Email: memuscarella@alaska.edu
Phone: (907) 474 7955

Opportunities exist in the Muscarella Lab for 1-2 students interested in learning microbiology and contributing to lab experiments for calculating the energetic requirements of diverse bacteria. Students will help maintain a system of continuous cultures (chemostats) at a range of temperatures and dilution rates. Students will help setup and maintain experiments, collect and interpret data, and will have the potential to contribute to the preparation of research publications.

Students will learn aseptic techniques for safely handling microorganisms and how to maintain long term cultures. They will use basic chemistry to prepare solution and culture media, as well as have the ability to extract DNA and sequence genomes.

Looking for students interested in working 10-20 hrs per week for the semester with the option of continuation. 
Funding is available to pay students $10.50/hr

Prerequisites: None, students will be fully trained in all techniques 

Deadline to Apply*: Tuesday, December 1, 2020 
Even if some appear out of date, it's worth checking with the faculty member as some projects may extend past the deadline. 

Contact:  Russ Hopcroft
Project Lead
Email: rrhopcroft@alaska.edu

The NSF-funded Northern Gulf of Alaska Long Term Ecological Research (NGA LTER) project invites undergraduate students to participate in our interdisciplinary oceanographic research this summer. This cohort of REU students will join our team from June 7 to August 27, 2021. The application period closes February 15, 2021. Student support includes a stipend of $5760; additional funds may be available to offset housing and transportation costs. Detailed program information is available at nga.lternet.edu/education- outreach/reu/

The NGA LTER is one site within the national LTER Network. Our research team investigates the features, mechanisms, and processes that support NGA ecosystem production and foster its resilience. Scientists conduct field work, including ship-based experiments, run computer models of the ocean, and communicate findings through education and outreach partners. Additional information can be found at ngalter.alaska.edu

We seek highly motivated undergraduates with interest in marine science, biology, chemistry, and/or physics to work with scientists at the University of Alaska Fairbanks. Student research will integrate with work currently being done on the NGA LTER ecosystem. Oceanographic research themes include biogeochemical cycling, microplankton ecology, physical oceanography, chemical oceanography, zooplankton ecology and molecular studies.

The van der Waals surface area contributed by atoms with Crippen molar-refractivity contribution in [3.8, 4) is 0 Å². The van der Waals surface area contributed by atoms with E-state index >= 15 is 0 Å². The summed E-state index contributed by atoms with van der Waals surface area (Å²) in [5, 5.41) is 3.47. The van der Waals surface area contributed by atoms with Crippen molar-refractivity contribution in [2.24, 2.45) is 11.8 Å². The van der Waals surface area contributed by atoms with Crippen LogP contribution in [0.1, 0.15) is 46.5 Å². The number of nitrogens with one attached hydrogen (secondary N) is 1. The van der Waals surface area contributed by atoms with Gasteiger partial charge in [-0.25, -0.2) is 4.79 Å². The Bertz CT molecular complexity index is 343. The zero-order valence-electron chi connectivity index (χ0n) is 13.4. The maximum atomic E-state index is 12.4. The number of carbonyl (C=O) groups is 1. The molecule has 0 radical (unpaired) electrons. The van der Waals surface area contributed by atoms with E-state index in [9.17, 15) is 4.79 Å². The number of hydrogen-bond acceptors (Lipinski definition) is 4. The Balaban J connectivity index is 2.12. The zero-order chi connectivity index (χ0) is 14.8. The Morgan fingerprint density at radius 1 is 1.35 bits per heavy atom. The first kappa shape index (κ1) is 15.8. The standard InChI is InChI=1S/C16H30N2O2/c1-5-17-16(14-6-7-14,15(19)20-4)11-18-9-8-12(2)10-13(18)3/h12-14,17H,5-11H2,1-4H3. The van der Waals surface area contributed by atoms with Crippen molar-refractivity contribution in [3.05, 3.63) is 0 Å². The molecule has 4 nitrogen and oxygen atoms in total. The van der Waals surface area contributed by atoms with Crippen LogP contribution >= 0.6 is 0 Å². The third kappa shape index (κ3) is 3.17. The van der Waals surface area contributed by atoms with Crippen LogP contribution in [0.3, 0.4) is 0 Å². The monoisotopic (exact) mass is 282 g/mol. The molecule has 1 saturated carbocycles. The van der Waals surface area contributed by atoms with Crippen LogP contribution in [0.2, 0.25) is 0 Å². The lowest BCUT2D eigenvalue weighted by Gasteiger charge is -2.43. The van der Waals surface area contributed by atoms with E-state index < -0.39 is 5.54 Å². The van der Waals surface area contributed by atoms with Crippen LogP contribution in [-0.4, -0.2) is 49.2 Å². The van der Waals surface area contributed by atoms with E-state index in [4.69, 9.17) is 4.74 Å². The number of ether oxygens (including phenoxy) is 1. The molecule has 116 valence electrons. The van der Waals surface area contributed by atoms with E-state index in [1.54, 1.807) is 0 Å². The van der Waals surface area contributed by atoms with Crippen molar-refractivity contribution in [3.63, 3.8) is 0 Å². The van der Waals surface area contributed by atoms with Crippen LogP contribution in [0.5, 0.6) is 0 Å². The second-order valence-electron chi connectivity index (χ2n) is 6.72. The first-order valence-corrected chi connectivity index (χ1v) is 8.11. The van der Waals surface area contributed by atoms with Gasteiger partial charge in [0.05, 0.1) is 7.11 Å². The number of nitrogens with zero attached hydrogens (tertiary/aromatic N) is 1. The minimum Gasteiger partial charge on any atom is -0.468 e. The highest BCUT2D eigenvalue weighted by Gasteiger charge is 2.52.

Dates: June 7 to August 27, 2021

Stipend: Stipend of $5,760 for a full-time position (40 hours per week) over 12 weeks.

Looking for: 

  • Junior (spring 2021)
  • Senior (spring 2021)

Prerequisites: 

  • Required:
    • College level background in biology, chemistry, physics, or marine science.
    • The ability to carefully follow instructions.
    • Desire to work in a team setting.
    • Communication skills.

  • Desired:
    • Upper division status in a Bachelor of Science program.
    • An interest in continuing scientific research upon graduation.

Deadline to Apply*: Monday, February 15, 2021
Even if some appear out of date, it's worth checking with the faculty member as some projects may extend past the deadline.

Questions? Please contact projectmanager.ngalter@gmail. com
See our website for full information: https://nga.lternet.edu/ education-outreach/reu/

Contact:  Cheng-fu Chen
Professor in Mechanical Engineering
Email: cchen4@alaska.edu

We are looking for 1-2 undergraduate researchers to work with graduate students on the development, testing, and characterization of the procedures for coating organic polystyrene to the metallic surface by air plasma.

Prerequisites:

  1. Complete the needed lab safety training
  2. Fundamental knowledge about polymers
  3. Chemistry lab experience (e.g. through class lab sessions) is preferred
  4. Show passions for exploratory research
  5. Be available until 7/31/2021

Benefits :

  1. Potential co-authorship of journal publications
  2. Potential hiring through future funding